Cooking time: 25-30 minutes for the cake and 15 minutes for the syrup

165 gr/ 6oz / 1 cup coarse semolina

200gr/7oz/1 cup sugar

45ml/3 tbsp. plain flour

5ml/1 tsp. baking powder

225gr/8oz/1 cup plain (whole milk) yoghurt

3 medium eggs

60ml/ 4 tbsp. light olive oil

10ml/2 tsp. vanilla extract

Zest of 1 lemon and Juice of ½ lemon

For the syrup:

300gr/10.5oz/1 ½ cup sugar

375ml/12 fl. oz. / 1 ½ cup water

Juice of ½ lemon

Ground pistachio nuts and desiccated coconut to serve

Preheat the oven to 180C/350F/Gas mark 4

First make the syrup, as it needs to cool down. Combine the sugar and water in a medium saucepan (at a medium heat). Stir and bring the mixture to a boil. Once it boils, reduce the heat to low and let the syrup simmer for about 10 minutes, uncovered. Add the lemon juice, mix well and simmer for another 3 minutes. Turn the heat off and let the syrup cool down while you make the semolina cake.

Grease a square or rectangular baking dish (mine was 20 cm x 27 cm – about 8”x 10”) with 2 tbsp. olive oil. First beat the eggs and the sugar in a large mixing bowl briskly for a few minutes, until the sugar dissolves. Then add the remaining 2 tbsp. olive oil, yoghurt, semolina, flour, the baking powder and beat well.  Stir in the vanilla extract, lemon juice and lemon zest and mix well until you have a smooth batter. Pour the batter into the greased baking dish and bake in the preheated oven for about 25 – 30 minutes, until the cake is golden brown. To check; insert a toothpick to the center of the cake, if it comes out clean, that means the cake is cooked. If not, bake for another 3-5 minutes.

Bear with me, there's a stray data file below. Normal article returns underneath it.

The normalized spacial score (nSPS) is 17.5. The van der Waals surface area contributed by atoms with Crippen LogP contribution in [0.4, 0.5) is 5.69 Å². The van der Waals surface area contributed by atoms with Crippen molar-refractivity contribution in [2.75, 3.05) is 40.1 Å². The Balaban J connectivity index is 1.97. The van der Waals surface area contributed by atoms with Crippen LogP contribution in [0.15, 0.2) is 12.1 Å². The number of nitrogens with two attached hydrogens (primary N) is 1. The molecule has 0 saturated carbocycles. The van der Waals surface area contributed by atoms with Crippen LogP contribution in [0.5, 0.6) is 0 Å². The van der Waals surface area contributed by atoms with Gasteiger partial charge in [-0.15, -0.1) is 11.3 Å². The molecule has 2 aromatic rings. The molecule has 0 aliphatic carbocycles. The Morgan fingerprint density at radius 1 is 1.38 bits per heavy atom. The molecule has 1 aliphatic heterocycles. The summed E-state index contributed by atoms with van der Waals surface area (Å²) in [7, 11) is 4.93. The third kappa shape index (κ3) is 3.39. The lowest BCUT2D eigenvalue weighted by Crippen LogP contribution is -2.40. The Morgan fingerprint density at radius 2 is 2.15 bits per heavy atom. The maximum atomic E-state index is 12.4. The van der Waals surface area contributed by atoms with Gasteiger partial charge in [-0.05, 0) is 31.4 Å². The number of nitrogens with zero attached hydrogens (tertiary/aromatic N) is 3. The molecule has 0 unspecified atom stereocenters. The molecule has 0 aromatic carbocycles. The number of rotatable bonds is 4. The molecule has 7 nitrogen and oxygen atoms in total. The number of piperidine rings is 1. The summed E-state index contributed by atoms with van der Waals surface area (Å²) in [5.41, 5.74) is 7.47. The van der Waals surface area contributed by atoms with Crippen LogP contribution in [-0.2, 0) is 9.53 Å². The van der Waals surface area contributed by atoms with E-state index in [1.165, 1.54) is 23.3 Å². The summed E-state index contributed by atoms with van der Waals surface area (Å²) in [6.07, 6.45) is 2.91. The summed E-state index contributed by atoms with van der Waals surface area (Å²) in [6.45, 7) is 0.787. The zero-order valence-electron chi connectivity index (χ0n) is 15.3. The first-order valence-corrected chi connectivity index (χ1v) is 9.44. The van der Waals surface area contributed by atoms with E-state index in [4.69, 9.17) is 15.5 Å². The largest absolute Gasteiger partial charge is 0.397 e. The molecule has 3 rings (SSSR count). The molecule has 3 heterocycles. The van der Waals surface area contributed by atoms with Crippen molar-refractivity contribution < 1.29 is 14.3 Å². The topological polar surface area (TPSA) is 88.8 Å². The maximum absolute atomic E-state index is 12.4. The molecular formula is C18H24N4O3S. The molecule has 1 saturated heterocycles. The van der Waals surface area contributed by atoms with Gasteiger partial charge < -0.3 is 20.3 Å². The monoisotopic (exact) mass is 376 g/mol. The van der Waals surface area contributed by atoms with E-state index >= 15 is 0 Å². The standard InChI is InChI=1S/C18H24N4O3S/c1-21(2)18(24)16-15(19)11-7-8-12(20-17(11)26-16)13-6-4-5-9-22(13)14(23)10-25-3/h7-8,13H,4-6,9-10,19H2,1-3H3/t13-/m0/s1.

Using a large spoon, drizzle the cooled syrup all over the semolina cake. Let the cake absorb the syrup and cool down. Once cool, cut the revani in square or diamond shapes; you can serve revani with ground pistachio and desiccated coconut over the top like we do in Turkey.

Revani; semolina sponge cake in syrup, delicious.

Revani; semolina sponge cake in syrup, delicious.

Revani gets even better the next day and keeps well, covered, for a good few days. In Turkey, we enjoy revani with Turkish coffee  or Cay, Turkish tea by the side.

A very memorable Turkish tea, cay, I recently enjoyed at the Sofra Restaurant, Covent Garden - London

A very memorable Turkish tea, cay, I recently enjoyed at the Sofra Restaurant, Covent Garden – London

Afiyet Olsun,

Ozlem

Dunyanin Turk Sefleri, “Turkish Chefs of the World” TV program coming up at TRT Turk – with a little part from Ozlem’s Turkish Table 🙂

Delighted to have a small part at the Turkish Chefs of the World TV program; here with Milliyet food writer Sureyya Uzmez and TRT Producer Ahmet Sabuncu

Delighted to have a small part at the Turkish Chefs of the World, “Dunyanin Turk Sefleri” TV program for TRT Turk; here with Milliyet food writer Sureyya Uzmez and TRT Producer        Ahmet Sabuncu